Oh Deer!

Student collides with animal on drive home


Photo submitted by Adela Lipari

Charley Thomas, Editor in Chief

One would think competing in the Eastern Kansas League cross country meet is enough stress for one day, but for senior Adela Lipari, a bizarre series of events had yet to unfold. Driving home from a team dinner at Cane’s, she came head to head with quite the bump in the road.

“I was coming up on a curve about four minutes away from my house, and a deer — a really big buck with a rack — ran across the street in front of me, and I hit it,” Lipari said.

Caught off guard by the collision, Lipari and her fellow passenger needed time to process the accident before collecting themselves.

“My sister was screaming, so it was hard for me to focus,” she said. “I was probably screaming too.”

Despite the chaos, Lipari managed to react and consider all her possible options in a matter of seconds. 

“I didn’t want to swerve into oncoming traffic, and there wasn’t a safe place to pull off to the side of the road because there was a ditch,” she said. “I also didn’t want to flip my car, so I just kept driving and used Siri in my car to call my mom.” 

Though the two passengers were unharmed, the same cannot be said for their vehicle. 

“My headlight was broken, so I couldn’t see as well [on the drive home],” Lipari said. “The hood of my car was so dented that if I drove over 20 miles an hour with it in that condition, it probably would have flown up and broken my windshield. When we got home and took pictures of it to send to the insurance company, there was deer fur all over the grill.”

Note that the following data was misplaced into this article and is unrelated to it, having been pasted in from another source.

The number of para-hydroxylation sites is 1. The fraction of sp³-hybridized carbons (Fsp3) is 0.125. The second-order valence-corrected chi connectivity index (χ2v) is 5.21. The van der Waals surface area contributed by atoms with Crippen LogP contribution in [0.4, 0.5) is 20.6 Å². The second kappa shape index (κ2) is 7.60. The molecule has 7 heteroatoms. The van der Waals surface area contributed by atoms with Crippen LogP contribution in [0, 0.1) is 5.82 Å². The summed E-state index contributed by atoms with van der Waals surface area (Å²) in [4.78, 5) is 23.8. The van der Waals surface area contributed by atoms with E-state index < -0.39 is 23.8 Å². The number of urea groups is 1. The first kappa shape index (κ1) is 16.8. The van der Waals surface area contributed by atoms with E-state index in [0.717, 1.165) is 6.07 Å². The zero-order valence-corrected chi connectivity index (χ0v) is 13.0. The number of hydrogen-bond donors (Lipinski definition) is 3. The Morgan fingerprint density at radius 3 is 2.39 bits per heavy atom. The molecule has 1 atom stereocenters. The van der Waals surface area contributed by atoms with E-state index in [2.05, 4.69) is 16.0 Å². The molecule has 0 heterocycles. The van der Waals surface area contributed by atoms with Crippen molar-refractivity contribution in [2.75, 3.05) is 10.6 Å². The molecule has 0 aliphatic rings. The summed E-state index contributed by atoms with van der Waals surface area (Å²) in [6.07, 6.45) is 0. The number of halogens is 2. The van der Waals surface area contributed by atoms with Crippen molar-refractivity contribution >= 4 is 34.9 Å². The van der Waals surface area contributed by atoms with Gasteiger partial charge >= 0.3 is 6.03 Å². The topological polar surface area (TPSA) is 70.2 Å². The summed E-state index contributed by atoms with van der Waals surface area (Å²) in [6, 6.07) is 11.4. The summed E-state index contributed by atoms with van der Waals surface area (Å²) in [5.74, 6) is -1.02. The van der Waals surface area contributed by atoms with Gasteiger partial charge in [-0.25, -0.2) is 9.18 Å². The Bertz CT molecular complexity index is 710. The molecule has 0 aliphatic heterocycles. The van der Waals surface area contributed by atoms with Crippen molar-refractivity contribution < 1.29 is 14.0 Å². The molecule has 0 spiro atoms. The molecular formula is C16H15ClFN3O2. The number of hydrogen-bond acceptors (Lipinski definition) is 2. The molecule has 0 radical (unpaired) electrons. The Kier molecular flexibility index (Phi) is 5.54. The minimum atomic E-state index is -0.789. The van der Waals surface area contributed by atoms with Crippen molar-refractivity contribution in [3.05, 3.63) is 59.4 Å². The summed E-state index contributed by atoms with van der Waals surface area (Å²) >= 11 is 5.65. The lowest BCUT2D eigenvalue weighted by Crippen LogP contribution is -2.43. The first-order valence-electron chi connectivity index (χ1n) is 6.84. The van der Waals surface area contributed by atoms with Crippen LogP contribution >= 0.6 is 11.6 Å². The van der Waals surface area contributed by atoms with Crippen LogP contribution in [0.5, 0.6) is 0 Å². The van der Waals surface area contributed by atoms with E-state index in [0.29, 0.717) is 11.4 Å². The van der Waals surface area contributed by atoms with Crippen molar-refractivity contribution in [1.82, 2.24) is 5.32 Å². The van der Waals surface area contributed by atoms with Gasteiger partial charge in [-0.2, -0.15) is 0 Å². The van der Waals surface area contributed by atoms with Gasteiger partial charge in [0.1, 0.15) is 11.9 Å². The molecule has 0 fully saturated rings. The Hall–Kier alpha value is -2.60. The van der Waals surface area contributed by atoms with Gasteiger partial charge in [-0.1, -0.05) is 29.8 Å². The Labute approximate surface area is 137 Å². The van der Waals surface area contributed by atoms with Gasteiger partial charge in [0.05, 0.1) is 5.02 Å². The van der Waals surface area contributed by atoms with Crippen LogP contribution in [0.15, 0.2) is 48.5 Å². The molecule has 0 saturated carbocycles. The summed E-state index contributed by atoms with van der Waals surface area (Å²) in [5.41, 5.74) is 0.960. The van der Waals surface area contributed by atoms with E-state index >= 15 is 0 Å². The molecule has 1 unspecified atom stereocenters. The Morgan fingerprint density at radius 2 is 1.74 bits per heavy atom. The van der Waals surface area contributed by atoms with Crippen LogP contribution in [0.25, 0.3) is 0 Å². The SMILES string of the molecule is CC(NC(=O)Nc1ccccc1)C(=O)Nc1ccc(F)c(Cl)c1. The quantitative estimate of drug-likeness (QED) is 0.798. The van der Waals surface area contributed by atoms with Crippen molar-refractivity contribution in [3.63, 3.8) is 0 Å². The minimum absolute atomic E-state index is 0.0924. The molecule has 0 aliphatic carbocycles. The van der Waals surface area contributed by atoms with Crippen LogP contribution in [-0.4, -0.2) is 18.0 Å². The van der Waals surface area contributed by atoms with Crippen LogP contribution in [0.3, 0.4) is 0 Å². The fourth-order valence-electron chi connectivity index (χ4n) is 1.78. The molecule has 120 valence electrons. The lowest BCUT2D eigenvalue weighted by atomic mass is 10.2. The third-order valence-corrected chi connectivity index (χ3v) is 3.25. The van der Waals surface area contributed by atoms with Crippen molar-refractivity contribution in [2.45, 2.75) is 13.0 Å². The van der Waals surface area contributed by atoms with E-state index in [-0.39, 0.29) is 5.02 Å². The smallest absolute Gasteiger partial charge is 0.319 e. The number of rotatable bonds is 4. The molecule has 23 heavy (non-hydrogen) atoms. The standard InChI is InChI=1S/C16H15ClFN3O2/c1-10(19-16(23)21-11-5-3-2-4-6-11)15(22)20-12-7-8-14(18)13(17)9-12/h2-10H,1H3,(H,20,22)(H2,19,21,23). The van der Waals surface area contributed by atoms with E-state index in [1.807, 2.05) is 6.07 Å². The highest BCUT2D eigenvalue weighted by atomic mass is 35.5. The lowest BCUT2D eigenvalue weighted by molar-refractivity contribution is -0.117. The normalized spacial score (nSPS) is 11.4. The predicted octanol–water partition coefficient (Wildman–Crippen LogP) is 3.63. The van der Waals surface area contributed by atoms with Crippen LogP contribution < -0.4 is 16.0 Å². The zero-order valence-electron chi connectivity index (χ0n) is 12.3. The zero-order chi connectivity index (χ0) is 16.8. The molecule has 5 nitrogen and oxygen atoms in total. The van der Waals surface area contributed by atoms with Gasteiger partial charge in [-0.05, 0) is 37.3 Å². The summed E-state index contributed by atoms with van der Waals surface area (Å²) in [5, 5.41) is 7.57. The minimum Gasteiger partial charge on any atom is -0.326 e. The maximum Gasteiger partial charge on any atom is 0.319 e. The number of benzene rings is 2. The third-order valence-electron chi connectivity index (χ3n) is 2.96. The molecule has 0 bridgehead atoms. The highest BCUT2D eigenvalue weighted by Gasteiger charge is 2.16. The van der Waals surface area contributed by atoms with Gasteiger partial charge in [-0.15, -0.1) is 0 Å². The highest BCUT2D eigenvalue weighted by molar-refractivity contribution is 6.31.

As can be imagined, the stressful situation impacted Lipari’s family and her sister, and herself. 

“It was traumatic for everyone because we were screaming and freaking out on the call,” she said. “Think about it from the perspective of parents — you pick up the phone and your kids are screaming, and you don’t know if they’re dying or if they’re being attacked.”

Though an unscathed car would have been a nice bonus, Lipari’s parents were focused only on the well-being of the passengers inside.

“Once we got home, their reaction was immediately ‘Are you two OK?’,” she said. “That was their number one concern because the car is just a thing. It can be fixed.”

Whether it’s a spontaneous animal crossing or some other perilous predicament from behind the wheel, Lipari urges drivers to remember what’s important in moments of crisis. 

“Do the safest thing for yourself and the passengers in the car, and everything else will work out,” she said. “Don’t try to worry about fixing or saving the car because the car can be replaced, and a life cannot.”